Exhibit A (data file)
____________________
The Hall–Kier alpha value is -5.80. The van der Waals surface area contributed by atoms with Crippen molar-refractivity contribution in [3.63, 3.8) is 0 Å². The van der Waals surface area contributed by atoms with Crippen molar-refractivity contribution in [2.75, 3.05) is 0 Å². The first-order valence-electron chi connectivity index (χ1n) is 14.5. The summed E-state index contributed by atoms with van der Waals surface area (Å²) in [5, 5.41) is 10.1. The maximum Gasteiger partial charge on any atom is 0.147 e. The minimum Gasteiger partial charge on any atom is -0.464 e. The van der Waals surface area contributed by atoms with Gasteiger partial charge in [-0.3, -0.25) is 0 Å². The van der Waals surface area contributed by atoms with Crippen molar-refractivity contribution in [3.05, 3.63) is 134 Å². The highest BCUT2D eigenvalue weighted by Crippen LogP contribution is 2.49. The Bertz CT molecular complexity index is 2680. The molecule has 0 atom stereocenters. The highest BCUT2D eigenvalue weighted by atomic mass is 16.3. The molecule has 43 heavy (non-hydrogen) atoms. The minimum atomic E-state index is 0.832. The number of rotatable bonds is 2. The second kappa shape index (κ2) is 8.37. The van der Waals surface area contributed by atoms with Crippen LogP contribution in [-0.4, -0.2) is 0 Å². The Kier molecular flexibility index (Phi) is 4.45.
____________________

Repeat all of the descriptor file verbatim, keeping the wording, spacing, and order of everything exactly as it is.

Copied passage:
The Hall–Kier alpha value is -5.80. The van der Waals surface area contributed by atoms with Crippen molar-refractivity contribution in [3.63, 3.8) is 0 Å². The van der Waals surface area contributed by atoms with Crippen molar-refractivity contribution in [2.75, 3.05) is 0 Å². The first-order valence-electron chi connectivity index (χ1n) is 14.5. The summed E-state index contributed by atoms with van der Waals surface area (Å²) in [5, 5.41) is 10.1. The maximum Gasteiger partial charge on any atom is 0.147 e. The minimum Gasteiger partial charge on any atom is -0.464 e. The van der Waals surface area contributed by atoms with Gasteiger partial charge in [-0.3, -0.25) is 0 Å². The van der Waals surface area contributed by atoms with Crippen molar-refractivity contribution in [3.05, 3.63) is 134 Å². The highest BCUT2D eigenvalue weighted by Crippen LogP contribution is 2.49. The Bertz CT molecular complexity index is 2680. The molecule has 0 atom stereocenters. The highest BCUT2D eigenvalue weighted by atomic mass is 16.3. The molecule has 43 heavy (non-hydrogen) atoms. The minimum atomic E-state index is 0.832. The number of rotatable bonds is 2. The second kappa shape index (κ2) is 8.37. The van der Waals surface area contributed by atoms with Crippen LogP contribution in [-0.4, -0.2) is 0 Å². The Kier molecular flexibility index (Phi) is 4.45.